Sergeant Dennis Tueller, of the Salt Lake City, Utah Police Department wondered how quickly an attacker with a knife could cover 21 feet (6.4 m), so he timed volunteers as they raced to stab the target. He determined that it could be done in 1.5 seconds. These results were first published as an article in SWAT magazine in 1983 and in a police training video by the same title, "How Close is Too Close?"
A defender with a gun has a dilemma. If he shoots too early, he risks being charged with murder. If he waits until the attacker is definitely within striking range so there is no question about motives, he risks injury and even death. The Tueller experiments quantified a "danger zone" where an attacker presented a clear threat.
The Tueller Drill combines both parts of the original time trials by Tueller. There are several ways it can be conducted:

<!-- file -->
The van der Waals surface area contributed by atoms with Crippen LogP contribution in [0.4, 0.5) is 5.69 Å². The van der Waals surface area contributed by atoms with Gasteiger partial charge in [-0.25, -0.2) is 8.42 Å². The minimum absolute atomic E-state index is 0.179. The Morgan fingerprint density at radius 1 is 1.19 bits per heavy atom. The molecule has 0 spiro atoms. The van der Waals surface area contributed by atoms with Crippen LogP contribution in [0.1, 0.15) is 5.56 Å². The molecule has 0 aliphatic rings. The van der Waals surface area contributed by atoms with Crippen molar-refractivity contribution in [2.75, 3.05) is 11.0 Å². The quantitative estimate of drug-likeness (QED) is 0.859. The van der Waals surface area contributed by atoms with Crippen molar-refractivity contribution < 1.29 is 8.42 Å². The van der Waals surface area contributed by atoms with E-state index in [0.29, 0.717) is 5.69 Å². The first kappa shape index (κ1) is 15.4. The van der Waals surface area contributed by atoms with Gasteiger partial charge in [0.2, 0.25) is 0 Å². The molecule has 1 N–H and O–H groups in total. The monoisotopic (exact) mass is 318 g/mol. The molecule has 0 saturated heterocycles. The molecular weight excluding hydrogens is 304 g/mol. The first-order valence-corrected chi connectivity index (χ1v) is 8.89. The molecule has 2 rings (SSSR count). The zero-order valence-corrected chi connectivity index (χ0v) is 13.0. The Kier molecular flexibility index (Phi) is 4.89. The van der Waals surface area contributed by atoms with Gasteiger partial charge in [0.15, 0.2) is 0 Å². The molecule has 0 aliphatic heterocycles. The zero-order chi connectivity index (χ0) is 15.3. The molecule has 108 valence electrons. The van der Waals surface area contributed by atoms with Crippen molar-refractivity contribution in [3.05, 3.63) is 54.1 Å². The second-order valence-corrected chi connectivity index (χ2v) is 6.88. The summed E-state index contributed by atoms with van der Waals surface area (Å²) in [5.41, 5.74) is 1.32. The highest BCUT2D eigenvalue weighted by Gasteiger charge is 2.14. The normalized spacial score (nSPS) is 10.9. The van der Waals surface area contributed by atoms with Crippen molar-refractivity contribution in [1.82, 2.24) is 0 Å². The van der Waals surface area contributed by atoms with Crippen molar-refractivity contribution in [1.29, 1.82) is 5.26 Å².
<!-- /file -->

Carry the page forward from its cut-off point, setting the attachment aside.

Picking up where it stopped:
- The "attacker and shooter are positioned back-to-back. At the signal, the attacker sprints away from the shooter, and the shooter unholsters his gun and shoots at the target 21 feet (6.4 m) in front of him. The attacker stops as soon as the shot is fired. The shooter is successful only if his shot is good and if the runner did not cover 21 feet (6.4 m).
- A more stressful arrangement is to have the attacker begin 21 feet (6.4 m) behind the shooter and run towards the shooter. The shooter is successful only if he was able take a good shot before he is tapped on the back by the attacker.
- If the shooter is armed with only a training replica gun, a full-contact drill may be done with the attacker running towards the shooter. In this variation, the shooter should practice side-stepping the attacker while he is drawing the gun.
- Tueller, Dennis (March 1983), "How Close is Too Close?", S.W.A.T. Magazine
- Ayoob, Massad (October 1991), "Explaining the deadly force decision: the opportunity factor", Shooting Industry
- Young, Dan. "Handgun Drills, Standards, and Training Page". Retrieved 2008-04-16.